Does It Matter If Artists Use Teams Of Makers To Make Their Art?

Why is it controversial for famous artists to use a team of makers to create their work?

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Michael Jackson and Bubbles (1988), by Jeff Koons. Photo by Håkon H. Source

It is a curious and often controversial aspect of modern art: that some artists don’t appear to make their own work but have a team of technicians to make it for them.

In 2017, it was reported that Jeff Koons, the American artist, was laying off a large swathe of his workforce, reducing “the number of painters employed by the studio from around 60 to approximately 30 people.”

Whatever this news may imply for the welfare of Koons’ career, what is striking about this story is the sheer size of his painterly workforce.

At its peak, Koons’ team was said to consist of up to 100 artisans. In an interview about his “Gazing Ball” series of paintings, debuted in 2015, Koons told the that the works “are all handmade paintings, every mark on here has been applied by a brush.”

What may upset some is that Jeff Koons was not the one doing the painting.

How does this affect our notion of the artist? Does it matter if a team of artisan underlings are the actual craftsmen and not the artist him or herself?

Other artists cause similar dismay among the public. The British artist Damien Hirst recently completed his artwork 14 large bronze sculptures outside Qatar’s Sidra Medicine hospital that depict in vivid detail the gestation period of human pregnancy. In a review of the piece, readers responded:

Another bemoaned:

Others replied in support of Hirst:

Indeed, there are numerous reasons to argue that artists often work as part of a team. You would never expect a filmmaker to complete a movie without the help of others, for instance. Likewise, a composer always needs musicians to actually play the music.

Yet a filmmaker is rarely credited as the sole creator of the work. Likewise, an orchestra and conductor are often credited along with the composer for the rendition of a piece of music.

The fine artist seems to stand alone in this respect.

What about artists of history? Did they work in teams? Well, yes they did. Artists habitually set up workshops that employed a team of artisans, sometimes in a veritable production-line of art making. Artists in fifteenth century Italy, for instance, were regularly commissioned to paint pieces on which it was expected that unknown painters would also contribute.

It is an interesting period to think about, not least because fifteenth century Italy was a time when the whole notion of individual artistic talent was emerging. In contracts for commissioned work, the presence of a named artist begins to take on extra significance in this period.

For example, when the painter Fra Angelico was asked to paint frescoes for the pope in Rome, he was paid on the basis of his and three assistants’ time. Records show that Fra Angelico received a higher rate of pay, an equivalent annual rate of 200 florins for himself, whilst his three assistants were paid 108 florins between them.

The way to understand this information is to see that the buyers of artistic works were beginning to differentiate between artists of higher and lower status, articulating their sense of artistic appreciation by paying more for the known artist to whom the work is finally attributed.

In other contracts such as the one for Piero della Francesca’s , it was specifically requested that the named artist play a key role in painting the most important or prominent parts of the work. In the case of Piero della Francesca, it was stated that “…no painter may put his hand to the brush other than Piero himself.”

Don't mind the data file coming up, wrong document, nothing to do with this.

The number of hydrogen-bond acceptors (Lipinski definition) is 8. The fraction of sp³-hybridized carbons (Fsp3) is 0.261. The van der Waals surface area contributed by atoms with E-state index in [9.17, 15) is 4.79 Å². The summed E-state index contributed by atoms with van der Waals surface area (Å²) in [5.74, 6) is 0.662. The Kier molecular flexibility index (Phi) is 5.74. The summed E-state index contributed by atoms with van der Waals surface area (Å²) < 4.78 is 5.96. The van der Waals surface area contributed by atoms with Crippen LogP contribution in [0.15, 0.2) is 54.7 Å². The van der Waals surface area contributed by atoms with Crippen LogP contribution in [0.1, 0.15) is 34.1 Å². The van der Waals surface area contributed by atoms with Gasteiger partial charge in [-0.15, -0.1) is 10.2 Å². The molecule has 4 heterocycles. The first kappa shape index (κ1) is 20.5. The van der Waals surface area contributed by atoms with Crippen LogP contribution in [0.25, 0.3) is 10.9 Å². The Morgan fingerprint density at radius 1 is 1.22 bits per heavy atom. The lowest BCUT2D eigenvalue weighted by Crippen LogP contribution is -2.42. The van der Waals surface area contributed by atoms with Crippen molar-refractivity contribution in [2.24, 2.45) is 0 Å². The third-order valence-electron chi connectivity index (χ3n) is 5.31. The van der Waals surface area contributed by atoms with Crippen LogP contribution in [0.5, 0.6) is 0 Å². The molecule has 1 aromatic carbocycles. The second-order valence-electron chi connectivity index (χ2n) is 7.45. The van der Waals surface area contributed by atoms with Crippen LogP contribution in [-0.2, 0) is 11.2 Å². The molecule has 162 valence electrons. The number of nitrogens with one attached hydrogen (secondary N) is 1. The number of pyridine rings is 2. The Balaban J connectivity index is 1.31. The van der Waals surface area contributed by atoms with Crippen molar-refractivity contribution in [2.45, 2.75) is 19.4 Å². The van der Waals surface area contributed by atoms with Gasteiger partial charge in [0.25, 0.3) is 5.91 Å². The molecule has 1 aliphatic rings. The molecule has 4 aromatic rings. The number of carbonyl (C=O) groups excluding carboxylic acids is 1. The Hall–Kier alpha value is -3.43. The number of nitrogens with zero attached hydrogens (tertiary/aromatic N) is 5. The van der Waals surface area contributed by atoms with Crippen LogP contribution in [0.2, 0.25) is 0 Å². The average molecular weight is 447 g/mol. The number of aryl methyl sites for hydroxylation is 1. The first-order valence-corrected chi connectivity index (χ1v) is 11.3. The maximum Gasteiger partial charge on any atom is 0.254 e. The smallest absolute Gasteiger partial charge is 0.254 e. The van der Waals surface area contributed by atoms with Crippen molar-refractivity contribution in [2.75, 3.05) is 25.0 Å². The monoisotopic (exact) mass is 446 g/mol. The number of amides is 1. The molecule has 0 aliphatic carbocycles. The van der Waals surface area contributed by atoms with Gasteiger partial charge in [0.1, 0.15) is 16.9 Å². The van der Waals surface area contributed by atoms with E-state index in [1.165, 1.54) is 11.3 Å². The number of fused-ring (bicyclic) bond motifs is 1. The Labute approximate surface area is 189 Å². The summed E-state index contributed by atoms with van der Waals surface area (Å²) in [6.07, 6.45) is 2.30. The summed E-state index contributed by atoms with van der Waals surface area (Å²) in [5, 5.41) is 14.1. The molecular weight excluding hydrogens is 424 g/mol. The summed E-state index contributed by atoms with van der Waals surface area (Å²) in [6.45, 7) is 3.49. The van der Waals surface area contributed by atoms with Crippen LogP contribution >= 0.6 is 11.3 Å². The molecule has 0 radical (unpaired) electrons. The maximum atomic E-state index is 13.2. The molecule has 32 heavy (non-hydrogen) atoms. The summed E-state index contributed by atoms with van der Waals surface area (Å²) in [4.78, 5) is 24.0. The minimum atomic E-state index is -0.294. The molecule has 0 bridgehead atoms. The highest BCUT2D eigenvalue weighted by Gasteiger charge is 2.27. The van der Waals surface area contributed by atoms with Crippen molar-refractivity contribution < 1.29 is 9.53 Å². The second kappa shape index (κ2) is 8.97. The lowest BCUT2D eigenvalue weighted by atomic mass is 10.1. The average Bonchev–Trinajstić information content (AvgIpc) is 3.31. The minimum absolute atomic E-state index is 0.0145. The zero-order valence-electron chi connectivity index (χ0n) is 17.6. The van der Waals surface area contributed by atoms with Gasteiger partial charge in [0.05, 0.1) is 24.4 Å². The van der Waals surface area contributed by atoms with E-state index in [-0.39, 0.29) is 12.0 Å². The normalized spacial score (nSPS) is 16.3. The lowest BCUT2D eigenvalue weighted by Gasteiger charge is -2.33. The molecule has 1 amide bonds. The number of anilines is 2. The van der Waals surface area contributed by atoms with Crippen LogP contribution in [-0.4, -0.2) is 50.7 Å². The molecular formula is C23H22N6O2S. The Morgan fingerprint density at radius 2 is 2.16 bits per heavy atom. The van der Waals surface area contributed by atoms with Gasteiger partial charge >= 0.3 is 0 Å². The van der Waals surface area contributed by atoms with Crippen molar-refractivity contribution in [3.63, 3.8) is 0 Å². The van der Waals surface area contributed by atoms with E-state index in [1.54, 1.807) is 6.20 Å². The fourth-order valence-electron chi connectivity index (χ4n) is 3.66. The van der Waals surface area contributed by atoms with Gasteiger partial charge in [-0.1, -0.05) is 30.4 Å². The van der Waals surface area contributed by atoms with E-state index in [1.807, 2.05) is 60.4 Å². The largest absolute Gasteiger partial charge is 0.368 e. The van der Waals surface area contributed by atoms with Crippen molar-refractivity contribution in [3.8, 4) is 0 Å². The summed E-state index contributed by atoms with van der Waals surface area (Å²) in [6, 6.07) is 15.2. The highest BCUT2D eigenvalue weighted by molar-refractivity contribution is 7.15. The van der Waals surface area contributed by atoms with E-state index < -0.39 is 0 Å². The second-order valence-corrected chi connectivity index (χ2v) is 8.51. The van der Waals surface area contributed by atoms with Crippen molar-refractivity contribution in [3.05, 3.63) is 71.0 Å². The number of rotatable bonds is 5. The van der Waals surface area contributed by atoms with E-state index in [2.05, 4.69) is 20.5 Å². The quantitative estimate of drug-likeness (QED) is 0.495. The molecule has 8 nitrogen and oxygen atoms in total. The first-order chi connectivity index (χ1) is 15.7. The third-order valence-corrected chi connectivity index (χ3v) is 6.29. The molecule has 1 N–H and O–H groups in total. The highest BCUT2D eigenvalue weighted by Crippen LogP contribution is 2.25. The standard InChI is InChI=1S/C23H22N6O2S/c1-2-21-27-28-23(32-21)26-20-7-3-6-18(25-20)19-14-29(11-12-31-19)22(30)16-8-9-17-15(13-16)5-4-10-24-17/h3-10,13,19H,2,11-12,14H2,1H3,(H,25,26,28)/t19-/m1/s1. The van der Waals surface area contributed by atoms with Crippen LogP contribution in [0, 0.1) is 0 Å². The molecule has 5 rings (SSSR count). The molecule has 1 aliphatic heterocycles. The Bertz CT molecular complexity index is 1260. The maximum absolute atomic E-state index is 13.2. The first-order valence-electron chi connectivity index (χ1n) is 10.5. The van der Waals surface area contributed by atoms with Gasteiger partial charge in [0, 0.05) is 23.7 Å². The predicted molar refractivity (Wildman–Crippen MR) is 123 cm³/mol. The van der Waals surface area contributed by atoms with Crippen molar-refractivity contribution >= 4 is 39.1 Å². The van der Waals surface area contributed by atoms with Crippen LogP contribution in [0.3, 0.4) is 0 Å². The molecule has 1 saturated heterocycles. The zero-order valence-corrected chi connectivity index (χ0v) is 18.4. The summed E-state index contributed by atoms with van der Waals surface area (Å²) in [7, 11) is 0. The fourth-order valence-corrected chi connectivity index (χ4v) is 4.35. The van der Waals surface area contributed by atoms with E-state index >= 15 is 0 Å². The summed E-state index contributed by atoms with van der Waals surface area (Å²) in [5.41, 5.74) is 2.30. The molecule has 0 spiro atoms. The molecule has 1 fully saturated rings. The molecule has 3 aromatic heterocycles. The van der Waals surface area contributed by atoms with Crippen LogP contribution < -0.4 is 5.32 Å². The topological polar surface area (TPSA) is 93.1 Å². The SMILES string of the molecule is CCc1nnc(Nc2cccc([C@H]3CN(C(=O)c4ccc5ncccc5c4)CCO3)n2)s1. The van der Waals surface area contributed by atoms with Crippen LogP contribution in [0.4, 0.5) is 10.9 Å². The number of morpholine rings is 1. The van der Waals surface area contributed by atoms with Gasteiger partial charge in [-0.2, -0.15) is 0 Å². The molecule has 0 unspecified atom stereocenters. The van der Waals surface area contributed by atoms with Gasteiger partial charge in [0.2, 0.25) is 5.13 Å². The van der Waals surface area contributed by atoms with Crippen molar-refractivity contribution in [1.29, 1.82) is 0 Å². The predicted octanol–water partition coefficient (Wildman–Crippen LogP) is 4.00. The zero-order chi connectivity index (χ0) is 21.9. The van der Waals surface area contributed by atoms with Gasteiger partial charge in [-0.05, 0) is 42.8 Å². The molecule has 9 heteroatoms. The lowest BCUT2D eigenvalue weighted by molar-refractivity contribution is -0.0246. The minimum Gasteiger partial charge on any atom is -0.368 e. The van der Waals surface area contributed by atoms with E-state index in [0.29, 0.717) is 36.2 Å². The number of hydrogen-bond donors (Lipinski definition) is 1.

In other words, artists were beginning to be individualised at this time, with consumers of art anticipating their unique styles and techniques. This individuality was prized and therefore also came at a cost. Previously, the mark of artistic invention was deeply connected to the emulation of ones antecedents — the past masters — with the aim of preserving their mark of genius. During the late fifteenth century, the role of the artist was beginning to evolve into the visions of the artist we hold today.

What this brief glance at history suggests is that minds of art buyers were conscious of both the collaborative nature of art making and also the virtues of individual artists.

Since this time, artistic brilliance is something that, as a society, we have an excessive and perhaps irrational commitment to. The fêted careers of artists such as Vincent van Gogh and Jackson Pollock, whose unconventional lives seem to express a truth about their ‘extraordinary’ artistic endowment, only add to the stereotype that a truly gifted artist is a single-minded outsider, and therefore by definition, wonderfully incapable of collaboration.

To discover, then, that some contemporary artists make their work using vast numbers of helpers, technicians and a great deal of money too, falls completely at odds with our favoured picture of the artist.

In truth, there is no consistent rule that can be applied here. Artists throughout time have been collaborators, with some choosing to make work that is, by its nature — and by the needs of the market — more heavily reliant on the help of artisans to construct it. Other artists have chosen styles of art-making that lend themselves to more solitary careers.

What does change over time is society’s expectations of what an artist is. As contemporary art addresses our evolving tastes and provides ever-more spectacular art gallery ‘experiences’, so our conception of what an artist is must evolve too.

Written by

Art historian and art critic, writer, artist. Author of “How to Read Paintings” https://books2read.com/u/bw7vNY

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